I have made this story sound much simpler than it is. Many events are difficult to understand, and it is likely that I have misinterpreted the plot. In any event, the eerie and melancholy mood of this nightmarish tale is appealing, even when it is not comprehensible.

The title of “Snack Time” by Franklyn Searight offers a hint as to its resolution, at least for readers of horror fiction. A man meets three children who seem to be homeless. They survive by begging and stealing. The man becomes their friend, mostly by giving them food, and they invite him to meet a group of supernatural beings who assemble in the park after dark. Thinking this to be no more than a game, the man agrees, to his regret.

As I’ve suggested, the outcome is obvious. The early part of the story, without overt fantastic elements, is more interesting than the rest.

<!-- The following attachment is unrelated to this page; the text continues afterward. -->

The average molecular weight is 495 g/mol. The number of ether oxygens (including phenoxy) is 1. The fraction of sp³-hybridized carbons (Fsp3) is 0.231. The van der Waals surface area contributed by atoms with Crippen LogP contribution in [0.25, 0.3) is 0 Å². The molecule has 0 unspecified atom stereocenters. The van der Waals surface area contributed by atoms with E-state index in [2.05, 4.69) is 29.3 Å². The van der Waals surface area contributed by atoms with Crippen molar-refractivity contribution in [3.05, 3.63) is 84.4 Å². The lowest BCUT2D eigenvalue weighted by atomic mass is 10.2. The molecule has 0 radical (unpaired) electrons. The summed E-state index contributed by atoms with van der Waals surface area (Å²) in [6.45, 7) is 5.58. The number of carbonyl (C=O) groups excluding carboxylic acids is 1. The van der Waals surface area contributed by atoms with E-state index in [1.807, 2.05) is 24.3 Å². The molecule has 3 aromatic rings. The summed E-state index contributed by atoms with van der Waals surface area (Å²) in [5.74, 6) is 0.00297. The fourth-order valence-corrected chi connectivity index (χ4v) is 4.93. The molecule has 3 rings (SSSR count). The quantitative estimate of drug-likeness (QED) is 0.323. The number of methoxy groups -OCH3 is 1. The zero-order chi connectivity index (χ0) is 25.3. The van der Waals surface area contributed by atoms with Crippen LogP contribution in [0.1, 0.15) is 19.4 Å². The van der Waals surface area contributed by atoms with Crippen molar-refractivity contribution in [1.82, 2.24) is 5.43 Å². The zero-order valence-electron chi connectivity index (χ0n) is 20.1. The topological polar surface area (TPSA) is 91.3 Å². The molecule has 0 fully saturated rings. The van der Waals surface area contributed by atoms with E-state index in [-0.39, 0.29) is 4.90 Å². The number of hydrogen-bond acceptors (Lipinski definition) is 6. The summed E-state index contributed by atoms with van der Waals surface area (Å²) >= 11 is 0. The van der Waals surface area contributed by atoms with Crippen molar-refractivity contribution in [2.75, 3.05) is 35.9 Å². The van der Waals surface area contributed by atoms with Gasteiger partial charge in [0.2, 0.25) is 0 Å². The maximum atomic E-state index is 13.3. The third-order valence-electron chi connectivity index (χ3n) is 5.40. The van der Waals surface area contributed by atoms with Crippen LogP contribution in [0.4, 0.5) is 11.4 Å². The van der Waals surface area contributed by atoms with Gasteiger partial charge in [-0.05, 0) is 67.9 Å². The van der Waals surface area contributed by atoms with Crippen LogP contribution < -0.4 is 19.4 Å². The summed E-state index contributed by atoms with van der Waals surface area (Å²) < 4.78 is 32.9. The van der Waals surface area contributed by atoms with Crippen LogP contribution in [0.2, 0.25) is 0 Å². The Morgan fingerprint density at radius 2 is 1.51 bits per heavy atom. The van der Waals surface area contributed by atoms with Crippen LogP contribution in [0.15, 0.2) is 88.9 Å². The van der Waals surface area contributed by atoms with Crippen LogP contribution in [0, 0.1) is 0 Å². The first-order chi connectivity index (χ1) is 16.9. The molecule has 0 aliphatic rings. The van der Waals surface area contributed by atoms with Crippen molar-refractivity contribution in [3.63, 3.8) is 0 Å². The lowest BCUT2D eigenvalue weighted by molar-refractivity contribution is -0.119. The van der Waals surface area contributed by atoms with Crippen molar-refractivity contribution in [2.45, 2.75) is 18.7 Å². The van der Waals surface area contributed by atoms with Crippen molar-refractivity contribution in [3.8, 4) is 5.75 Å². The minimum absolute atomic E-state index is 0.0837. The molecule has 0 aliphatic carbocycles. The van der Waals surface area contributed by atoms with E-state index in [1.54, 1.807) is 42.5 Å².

“Godlike” by Edward Morris and Konstantine Paradias combines Mesoamerican mythology with cosmic horror, in the form of beings from the depths of space who assume the roles of deities. The style is dense and difficult, so the plot is hard to follow. In brief, the narrator, one of the cosmic beings, battles his brother, who rules over humans as a bloodthirsty god. Many other strange creatures, from tiny humans to giant centipedes, are involved.

The story is certainly unique and imaginative. Multiple readings might be required to fully understand it, a price some readers may not be willing to pay.

In “Ronkonkoma” by Glynn Owen Barrass, a woman sells her dilapidated family mansion to a man researching local legends. When the man is incommunicado for an extended period of time, she goes back to the place with a friend to investigate. Their search leads to a gruesome discovery.

The initial scenes have an eerie and mysterious mood, but the rest is a typical tale of supernatural horror. The nature of the unnatural menace is revealed in the middle of the story, making the climax predictable.